In November 2017, prices of most of the major kharif crops crashed below their respective minimum support prices (MSPs), triggering farm distress.
Ashok Gulati &
In November 2017, prices of most of the major kharif crops crashed below their respective minimum support prices (MSPs), triggering farm distress. One of the many reasons for this is that our farmers’ planting decisions are based on last year’s prices rather than expected prices at the time of harvest. The signal of future prices is largely absent as agri-futures have been decimated by excessive controls and regulation as show. It is time to think afresh and resurrect Indian agri-futures for farmers’ benefit. In 2003, when the Vajpayee government decided to allow futures markets in India after a long gap, it was hailed as a big, bold step towards better price discovery. This, in turn, was supposed to help farmers take informed planting decisions. During the initial years, i.e., 2003-2007, agri-futures did show promising growth. Then it hit turbulence around 2007-08 in the wake of a global food price crisis, but picked up momentum again and peaked in 2011-12. However, since then, there has been heavy government intervention in agri-futures with higher margin requirements as well as absolute suspensions, resulting in near collapse of agri-futures (see accompanying graphic).
In the meantime, the Chinese agri-futures markets which started around 1993, struggled for a decade, but thereafter had such a robust growth, that by 2016, it was at the top of the global map crossing the 1000-million mark, compared to India which had less than 20 million contracts, as the accompanying graphic shows. What lessons can India learn from China with a view to promoting its agri-futures and thus help its farmers in better price discovery? Very briefly, China experimented with several things, including inviting experts from Chicago Board of Trade, rationalising commodities and exchanges by closing down many and focusing only on a few, especially the less sensitive ones.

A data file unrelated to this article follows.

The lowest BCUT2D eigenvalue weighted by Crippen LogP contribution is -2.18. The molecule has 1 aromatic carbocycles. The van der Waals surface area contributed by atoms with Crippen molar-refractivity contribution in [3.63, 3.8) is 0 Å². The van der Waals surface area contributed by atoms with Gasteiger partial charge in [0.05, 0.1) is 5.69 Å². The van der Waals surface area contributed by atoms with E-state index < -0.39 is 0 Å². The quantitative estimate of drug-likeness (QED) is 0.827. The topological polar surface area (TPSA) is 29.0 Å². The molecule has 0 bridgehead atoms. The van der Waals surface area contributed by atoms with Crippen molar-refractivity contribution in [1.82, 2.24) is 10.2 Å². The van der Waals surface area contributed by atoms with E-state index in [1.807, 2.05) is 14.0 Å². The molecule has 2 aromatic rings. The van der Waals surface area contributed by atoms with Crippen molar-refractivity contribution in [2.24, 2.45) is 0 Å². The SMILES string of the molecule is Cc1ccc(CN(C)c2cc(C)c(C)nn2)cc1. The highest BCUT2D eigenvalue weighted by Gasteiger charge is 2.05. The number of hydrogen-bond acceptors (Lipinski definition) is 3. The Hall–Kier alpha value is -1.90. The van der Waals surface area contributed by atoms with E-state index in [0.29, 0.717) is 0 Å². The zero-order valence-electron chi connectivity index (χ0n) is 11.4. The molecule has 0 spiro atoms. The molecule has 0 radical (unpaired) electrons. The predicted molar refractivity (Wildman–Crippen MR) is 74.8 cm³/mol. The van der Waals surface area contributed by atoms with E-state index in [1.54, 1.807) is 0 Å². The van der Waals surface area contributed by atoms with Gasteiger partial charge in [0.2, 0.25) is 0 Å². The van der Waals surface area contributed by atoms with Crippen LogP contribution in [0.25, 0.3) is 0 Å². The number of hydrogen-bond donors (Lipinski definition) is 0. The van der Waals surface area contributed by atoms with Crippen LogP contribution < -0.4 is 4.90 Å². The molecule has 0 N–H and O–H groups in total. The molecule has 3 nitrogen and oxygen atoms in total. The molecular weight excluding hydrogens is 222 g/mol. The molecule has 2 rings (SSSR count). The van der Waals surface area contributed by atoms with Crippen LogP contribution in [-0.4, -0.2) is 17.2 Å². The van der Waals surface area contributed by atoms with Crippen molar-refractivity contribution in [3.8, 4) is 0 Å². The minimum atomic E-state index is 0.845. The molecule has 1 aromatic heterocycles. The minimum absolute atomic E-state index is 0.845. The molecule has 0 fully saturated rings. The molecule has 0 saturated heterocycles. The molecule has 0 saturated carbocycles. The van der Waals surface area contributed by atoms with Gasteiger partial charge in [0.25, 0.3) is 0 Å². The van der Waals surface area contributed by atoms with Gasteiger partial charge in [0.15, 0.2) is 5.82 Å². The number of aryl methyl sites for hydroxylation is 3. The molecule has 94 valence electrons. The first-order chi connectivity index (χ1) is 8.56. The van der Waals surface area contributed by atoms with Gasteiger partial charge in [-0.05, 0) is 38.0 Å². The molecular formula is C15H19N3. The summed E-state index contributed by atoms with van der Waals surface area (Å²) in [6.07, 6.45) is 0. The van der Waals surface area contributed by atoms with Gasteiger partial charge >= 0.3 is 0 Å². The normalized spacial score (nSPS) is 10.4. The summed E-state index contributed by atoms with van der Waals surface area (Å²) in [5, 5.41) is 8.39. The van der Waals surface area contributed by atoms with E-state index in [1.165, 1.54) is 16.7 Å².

However, to better understand India’s story, we need to look at the perceptions and actions of three key stakeholders: Policy makers, regulator (Forward Markets Commission/Sebi), and commodity exchanges. A stable policy environment a prerequisite for the development of agri-futures market. And it is the job of the government, including the regulator, to provide an environment for the futures trade to flourish while commodity exchanges must invest in designing appropriate contracts for business development. Abrupt interventions with frequent changes in stocking restrictions on private trade, etc, have reduced the prospects of agri-futures in India. We collated information about various interventions related to margins and suspensions since 2003 and plotted them against monthly volumes of agri-futures trading (see accompanying graphic). We find that suspensions and their duration, as well as high margins, have been targeted more towards commodities that are perceived as sensitive in the common man’s food basket. For example, tur, urad, rice have been suspended for more than a decade now. High margins for sensitive commodities, e.g., 100% for potato (August 2014), 95% for chana (June 2016) and 70% for sugar (September 2016), all reflect the government’s intention of blocking their futures trade.